Washington D.C. Trespassing Laws: What You Need to Know

Washington D.C.: Fast Facts on Trespassing

  • Trespass Law Covers: Buildings, Dwellings, Land
  • Crime Class: Misdemeanor
  • Fencing Required?: No.
  • Signage Required?: Only for abandoned properties if not otherwise secured.
  • Verbal Notice Required?: Yes, if someone refuses to leave property.

Washington D.C. Trespassing Law Overview

  • Washington D.C. laws are surprisingly clear and concise when it comes to trespassing.
  • Abandoned properties must be secured or posted against entry for unlawful entry laws to have effect.
  • Trespassing in D.C. is a misdemeanor.

Relevant Washington D.C. State Statutes

  • Chapter 8 – 22–801. Definition and penalty
  • Chapter 33 – 22–3301. Forcible entry and detainer
  • Chapter 33 – 22–3302. Unlawful entry on property
  • Chapter 33 – 22–3309. Destroying boundary markers
  • Chapter 33 – 22–3320. Obstructing public road; removing milestones
  • Chapter 33 – 22–3321. Obstructing public highway

Washington DC statutes do not have a specific section of definitions covering unlawful entry, and instead any relevant definitions are referenced elsewhere in the statutes, or contained within the individual sections.

We will begin in chapter 8, section 22 – 801. This is a burglary statute and one that is not normally covered and he’s legal breakdown articles, but whenever a burglary statute is worded in such a way that one might conceivably be charged for it in accidental circumstances for a non-forcible entry, I like to include them for completeness sake:

Chapter 8 – Burglary 22–801. Definition and penalty.

(a) Whoever shall, either in the nighttime or in the daytime, break and enter, or enter without breaking, any dwelling, or room used as a sleeping apartment in any building, with intent to break and carry away any part thereof, or any fixture or other thing attached to or connected thereto or to commit any criminal offense, shall, if any person is in any part of such dwelling or sleeping apartment at the time of such breaking and entering, or entering without breaking, be guilty of burglary in the first degree. Burglary in the first degree shall be punished by imprisonment for not less than 5 years nor more than 30 years.

(b) Except as provided in subsection (a) of this section, whoever shall, either in the night or in the daytime, break and enter, or enter without breaking, any dwelling, bank, store, warehouse, shop, stable, or other building or any apartment or room, whether at the time occupied or not, or any steamboat, canalboat, vessel, or other watercraft, or railroad car, or any yard where any lumber, coal, or other goods or chattels are deposited and kept for the purpose of trade, with intent to break and carry away any part thereof or any fixture or other thing attached to or connected with the same, or to commit any criminal offense, shall be guilty of burglary in the second degree. Burglary in the second degree shall be punished by imprisonment for not less than 2 years nor more than 15 years.

(c) In addition to any other penalty provided under this section, a person may be fined an amount not more than the amount set forth in § 22-3571.01.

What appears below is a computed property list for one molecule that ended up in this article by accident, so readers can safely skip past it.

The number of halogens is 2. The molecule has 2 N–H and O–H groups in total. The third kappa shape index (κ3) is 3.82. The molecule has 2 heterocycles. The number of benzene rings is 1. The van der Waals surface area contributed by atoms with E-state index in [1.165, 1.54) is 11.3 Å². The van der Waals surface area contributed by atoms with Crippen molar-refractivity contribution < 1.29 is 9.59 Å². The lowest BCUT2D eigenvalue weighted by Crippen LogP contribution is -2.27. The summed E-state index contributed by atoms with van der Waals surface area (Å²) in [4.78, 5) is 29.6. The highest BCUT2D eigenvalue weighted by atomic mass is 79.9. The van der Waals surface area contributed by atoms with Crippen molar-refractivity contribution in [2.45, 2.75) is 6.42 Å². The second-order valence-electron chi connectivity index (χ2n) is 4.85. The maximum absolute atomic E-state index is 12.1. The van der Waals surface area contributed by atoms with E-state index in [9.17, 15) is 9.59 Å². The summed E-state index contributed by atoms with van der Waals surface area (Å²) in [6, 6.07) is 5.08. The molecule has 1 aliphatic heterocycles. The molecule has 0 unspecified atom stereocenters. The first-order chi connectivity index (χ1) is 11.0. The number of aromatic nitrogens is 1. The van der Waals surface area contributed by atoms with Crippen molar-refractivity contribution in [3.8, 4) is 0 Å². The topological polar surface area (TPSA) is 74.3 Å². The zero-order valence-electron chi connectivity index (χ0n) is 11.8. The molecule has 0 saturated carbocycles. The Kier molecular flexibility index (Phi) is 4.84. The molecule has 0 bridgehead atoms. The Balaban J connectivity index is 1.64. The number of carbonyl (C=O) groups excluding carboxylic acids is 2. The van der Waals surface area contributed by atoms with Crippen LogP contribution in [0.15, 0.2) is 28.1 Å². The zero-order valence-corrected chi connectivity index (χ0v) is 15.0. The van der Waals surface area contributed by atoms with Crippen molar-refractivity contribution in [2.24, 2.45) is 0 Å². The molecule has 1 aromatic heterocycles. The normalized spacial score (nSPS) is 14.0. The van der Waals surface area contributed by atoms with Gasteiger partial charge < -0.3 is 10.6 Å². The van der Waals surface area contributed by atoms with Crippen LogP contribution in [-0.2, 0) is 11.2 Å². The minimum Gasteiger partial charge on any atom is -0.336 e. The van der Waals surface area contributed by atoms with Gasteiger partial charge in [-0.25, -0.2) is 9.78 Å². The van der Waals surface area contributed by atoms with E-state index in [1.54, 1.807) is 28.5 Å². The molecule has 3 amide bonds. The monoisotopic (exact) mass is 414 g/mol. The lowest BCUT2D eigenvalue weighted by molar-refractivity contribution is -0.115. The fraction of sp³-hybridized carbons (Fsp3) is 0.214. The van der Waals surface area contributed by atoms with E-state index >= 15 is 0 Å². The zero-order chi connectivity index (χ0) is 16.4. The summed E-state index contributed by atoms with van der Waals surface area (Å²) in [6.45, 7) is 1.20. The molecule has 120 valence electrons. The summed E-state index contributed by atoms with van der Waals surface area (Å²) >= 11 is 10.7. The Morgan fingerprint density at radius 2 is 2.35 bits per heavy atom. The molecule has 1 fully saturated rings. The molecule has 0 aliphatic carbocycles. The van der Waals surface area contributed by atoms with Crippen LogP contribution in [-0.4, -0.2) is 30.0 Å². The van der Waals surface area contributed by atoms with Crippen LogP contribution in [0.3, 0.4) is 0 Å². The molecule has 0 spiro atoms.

You can take away from this section that any non-forcible entry, that is entering without breaking, into a dwelling that is occupied can be construed as burglary if it can be reasonably proven in court that you were there to commit some other crime.

Generally, one should not expect to be charged with this in case of simple accident, or mishap, but this being Washington D.C. (and since we are all living and some of the most litigious times in recorded history) it is better to be safe than sorry.

We will move briskly on to the next section, chapter 33, section 22-3301 which starts us off into trespass laws proper:

Chapter 33 – Trespass; Injuries to Property. 22–3301. Forcible entry and detainer.

Whoever shall forcibly enter upon any premises, or, having entered without force, shall unlawfully detain the same by force against any person previously in the peaceable possession of the same and claiming right thereto, shall be punished by imprisonment for not more than 1 year or a fine of not more than the amount set forth in § 22-3571.01, or both.

Entering unlawfully on to any premises, by force or not, and then detaining or preventing any person previously claiming legal possession of that property come is a misdemeanor, and can be punished by up to a year in jail along with a fine.

Next is a section on unlawful entry on to property:

Chapter 33 – Trespass; Injuries to Property. 22–3302. Unlawful entry on property.

(a)(1) Any person who, without lawful authority, shall enter, or attempt to enter, any private dwelling, building, or other property, or part of such dwelling, building, or other property, against the will of the lawful occupant or of the person lawfully in charge thereof, or being therein or thereon, without lawful authority to remain therein or thereon shall refuse to quit the same on the demand of the lawful occupant, or of the person lawfully in charge thereof, shall be deemed guilty of a misdemeanor, and on conviction thereof shall be punished by a fine of not more than the amount set forth in § 22-3571.01, imprisonment for not more than 180 days, or both.